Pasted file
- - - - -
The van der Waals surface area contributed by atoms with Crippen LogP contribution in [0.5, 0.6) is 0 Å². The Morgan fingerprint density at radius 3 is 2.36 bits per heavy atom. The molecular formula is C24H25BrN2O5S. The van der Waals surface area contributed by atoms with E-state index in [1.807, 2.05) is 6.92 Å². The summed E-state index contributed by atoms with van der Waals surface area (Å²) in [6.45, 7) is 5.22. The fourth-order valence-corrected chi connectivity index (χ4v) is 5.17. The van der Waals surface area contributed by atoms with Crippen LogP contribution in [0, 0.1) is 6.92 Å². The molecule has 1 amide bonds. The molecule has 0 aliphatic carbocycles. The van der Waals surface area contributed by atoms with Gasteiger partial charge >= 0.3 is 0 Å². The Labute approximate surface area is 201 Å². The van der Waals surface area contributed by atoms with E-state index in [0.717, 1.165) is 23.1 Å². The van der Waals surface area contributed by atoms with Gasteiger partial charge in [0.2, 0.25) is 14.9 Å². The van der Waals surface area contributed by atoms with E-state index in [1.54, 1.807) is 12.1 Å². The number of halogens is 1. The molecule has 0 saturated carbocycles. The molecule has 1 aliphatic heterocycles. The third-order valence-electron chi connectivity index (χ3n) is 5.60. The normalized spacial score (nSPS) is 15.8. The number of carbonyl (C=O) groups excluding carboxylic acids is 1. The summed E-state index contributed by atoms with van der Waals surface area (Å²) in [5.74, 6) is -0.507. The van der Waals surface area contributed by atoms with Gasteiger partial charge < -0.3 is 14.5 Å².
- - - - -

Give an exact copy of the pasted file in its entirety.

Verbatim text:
The van der Waals surface area contributed by atoms with Crippen LogP contribution in [0.5, 0.6) is 0 Å². The Morgan fingerprint density at radius 3 is 2.36 bits per heavy atom. The molecular formula is C24H25BrN2O5S. The van der Waals surface area contributed by atoms with E-state index in [1.807, 2.05) is 6.92 Å². The summed E-state index contributed by atoms with van der Waals surface area (Å²) in [6.45, 7) is 5.22. The fourth-order valence-corrected chi connectivity index (χ4v) is 5.17. The van der Waals surface area contributed by atoms with Crippen LogP contribution in [0, 0.1) is 6.92 Å². The molecule has 1 amide bonds. The molecule has 0 aliphatic carbocycles. The van der Waals surface area contributed by atoms with Gasteiger partial charge >= 0.3 is 0 Å². The Labute approximate surface area is 201 Å². The van der Waals surface area contributed by atoms with E-state index in [0.717, 1.165) is 23.1 Å². The van der Waals surface area contributed by atoms with Gasteiger partial charge in [0.2, 0.25) is 14.9 Å². The van der Waals surface area contributed by atoms with E-state index in [1.54, 1.807) is 12.1 Å². The number of halogens is 1. The molecule has 0 saturated carbocycles. The molecule has 1 aliphatic heterocycles. The third-order valence-electron chi connectivity index (χ3n) is 5.60. The normalized spacial score (nSPS) is 15.8. The number of carbonyl (C=O) groups excluding carboxylic acids is 1. The summed E-state index contributed by atoms with van der Waals surface area (Å²) in [5.74, 6) is -0.507. The van der Waals surface area contributed by atoms with Gasteiger partial charge < -0.3 is 14.5 Å².